Table III.   Multivariate analyses.
Post-surgery assessment timeNPattern PS/PS vs. M/H* OR (95% CI)†Gender female vs.male OR (95% CI)(per hour)MPLS OR (95% CI) (per hour)Age at surgery OR (95% CI) (per year)Post-ITP duration OR (95% CI) (per month)
  1. *Purely or predominantly splenic versus mixed or hepatic.

  2. †Odds ratio and 95% confidence interval.

Primary analyses
1–3 months717·47 (1·89–29·43)0·76 (0·18–3·13)1·01 (0·98–1·03)0·99 (0·94–1·03) 
6–12 months674·85 (1·04–22·54)3·69 (0·85–15·91)1·01 (0·98–1·05)0·96 (0·91–1·00) 
Last follow-upmedian: 3·8 years(range: 0·5–13·1 years)845·39 (1·34–21·65)2·70 (0·75–9·68)1·01 (0·98–1·04)0·95 (0·91–0·99) 
Subgroup analyses
1–3 months438·01 (1·63–39·50)0·69 (0·12–3·85)1·00 (0·96–1·05)1·00 (0·95–1·06)1·10 (0·90–1·35)
6–12 months3923·40 (1·87–292·33)4·84 (0·56–41·63)1·04 (0·97–1·10)1·00 (0·93–1·08)0·93 (0·74–1·17)
Last follow-upmedian: 4·1 years(range: 0·5–13·1 years)529·20 (1·54–54·94)4·95 (0·90–27·28)1·03 (0·98–1·08)0·96 (0·91–1·02)1·32 (0·77–2·27)

Inclusion of the lapse of time between primary ITP onset and splenectomy as an additional covariate yielded different ORs but did not alter the significance of sequestration site as a predictor of CR: 1–3 months post-splenectomy (OR = 8·01 [95% CI, 1·63–39·50]), 6–12 months post-splenectomy (OR = 23·40 [95% CI, 1·87–292·33]), and last follow-up (OR = 9·20 [95% CI, 1·54–54·94]).

Splenectomized versus comparative, non-splenectomized cohorts

In total, 72 (55·0%) patients with primary ITP who did not undergo splenectomy met inclusion criteria for the comparative, non-splenectomized cohort. CRs were observed in 13 (19·1%) of these patients over a median post-scan follow-up time of 2·7 years (range: 0·1–11·4 years; Table II). Two non-haemorrhagic deaths were reported over this period: (i) parieto occiptal ependymoma, (ii) chronic myelomonocytic leukaemia and renal impairment/septicaemia. While the median platelet count of this cohort at last follow-up was significantly lower than those of the mixed or hepatic and purely or predominantly splenic, splenectomized cohorts (58 × 109/l [range: 2–358 × 109/l] vs. 199 × 109/l [range: 2–577 × 109/l] vs. 292 × 109/l [range: 14–589 × 109/l], respectively; P < 0·001), the proportion of patients on treatment within it was comparable with that of the mixed or hepatic, splenectomized cohort (28 [41·2%] vs. 6 [30·0%] patients, respectively; P = 0·47). Furthermore, 8 (28·6%) patients in the comparative, non-splenectomized cohort who were on treatment at last follow-up were solely taking low-dose corticosteroids (< 10 mg/day). Of note, only 3 (4·3%) splenectomized patients with purely or predominantly splenic platelet sequestration were on treatment at last follow-up (Table II).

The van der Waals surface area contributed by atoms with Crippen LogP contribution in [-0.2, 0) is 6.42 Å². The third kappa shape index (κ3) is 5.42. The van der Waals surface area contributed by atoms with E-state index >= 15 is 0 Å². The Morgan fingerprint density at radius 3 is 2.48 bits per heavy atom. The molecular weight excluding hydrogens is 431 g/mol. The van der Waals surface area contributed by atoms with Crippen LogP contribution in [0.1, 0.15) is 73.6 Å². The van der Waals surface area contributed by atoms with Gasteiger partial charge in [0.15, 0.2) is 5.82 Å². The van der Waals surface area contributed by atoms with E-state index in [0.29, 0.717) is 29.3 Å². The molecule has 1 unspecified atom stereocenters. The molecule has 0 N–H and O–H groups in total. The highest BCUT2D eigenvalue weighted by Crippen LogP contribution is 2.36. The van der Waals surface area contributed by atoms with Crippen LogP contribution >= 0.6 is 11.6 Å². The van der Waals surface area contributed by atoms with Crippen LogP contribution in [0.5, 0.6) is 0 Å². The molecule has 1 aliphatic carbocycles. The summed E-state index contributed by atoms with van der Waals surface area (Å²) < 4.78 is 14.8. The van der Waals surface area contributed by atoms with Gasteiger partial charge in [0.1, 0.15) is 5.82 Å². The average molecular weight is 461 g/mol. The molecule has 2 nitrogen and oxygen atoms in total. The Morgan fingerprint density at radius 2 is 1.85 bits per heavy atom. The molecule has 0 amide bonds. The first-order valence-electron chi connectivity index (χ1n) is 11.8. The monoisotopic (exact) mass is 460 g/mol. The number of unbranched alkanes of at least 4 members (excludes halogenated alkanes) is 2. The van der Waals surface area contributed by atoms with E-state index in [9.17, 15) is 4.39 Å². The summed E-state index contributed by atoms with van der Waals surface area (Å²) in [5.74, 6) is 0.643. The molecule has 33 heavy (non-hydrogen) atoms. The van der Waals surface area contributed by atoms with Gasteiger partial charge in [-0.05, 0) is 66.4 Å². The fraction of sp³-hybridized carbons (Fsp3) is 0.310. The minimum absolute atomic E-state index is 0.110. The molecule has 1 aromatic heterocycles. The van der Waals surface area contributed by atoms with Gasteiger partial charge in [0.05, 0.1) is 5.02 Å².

Discussion

  1. Top of page
  2. Summary
  3. Methods
  4. Results
  5. Discussion
  6. Authorship
  7. Acknowledgements
  8. Conflict of Interest Disclosure
  9. References
  10. Supporting Information

The results of our study revealed an increased likelihood of CR to splenectomy in patients exhibiting a purely or predominantly splenic pattern of platelet sequestration as shown through autologous 111In-labelled scanning. At last follow-up, patient age at splenectomy also emerged as an independent predictor of response, implicating a 5% increased odds of CR per year difference in younger candidates for surgery. This finding is consistent with a majority of past investigations (Kojouri et al, 2004).

The significance of platelet sequestration pattern as pre-surgical predictor of short, medium, and long-term CRs was not affected by the incorporation of primary ITP duration as an additional covariate in subgroup analyses (Table III). Of note, the association also did not appear to be tied to a difference in MPLS, which was similar between the cohorts (median- purely or predominantly splenic: 31·1 h [range: 7·2–271·0 h] vs. mixed or hepatic: 25·9 h [range: 6·8–407·0 h], P = 0·491). These data suggest that the rate of platelet destruction was independent of both the predominant location of platelet destruction and the likelihood of response to splenectomy in patients with primary ITP, a disparate conclusion than that reached by Siegel et al (1989).

Long-term outcomes, as measured by platelet count and ITP-specific treatment status, among patients indicated but not opting for splenectomy (the comparative, non-splenectomized cohort) were notably poor in comparison with splenectomized patients with purely or predominant platelet sequestration. However, they corresponded to those of the mixed or hepatic, splenectomized cohort with respect to ITP-specific treatment status. At last follow-up, 41·2% (28 of 68 patients) of the comparative, non-splenectomized cohort was on treatment as compared with 30·0% (6 of 20 patients) of splenectomized patients with mixed or hepatic sequestration (Table II). When excluding patients taking solely low-dose corticosteroids, the difference between these proportions narrowed: 30·0% (20 of 68 patients) vs. 25·0% (5 of 20 patients), respectively.

These results highlight splenectomy as an effective treatment for younger patients with primary ITP exhibiting a purely or predominantly splenic platelet sequestration. Short, medium, and long-term success was observed in 85–90% of all patients with such sequestration while reliance on treatment was limited to 4·3% (3 of 69 patients) a median of 3·8 years (range: 0·5–13·1 years) following surgery.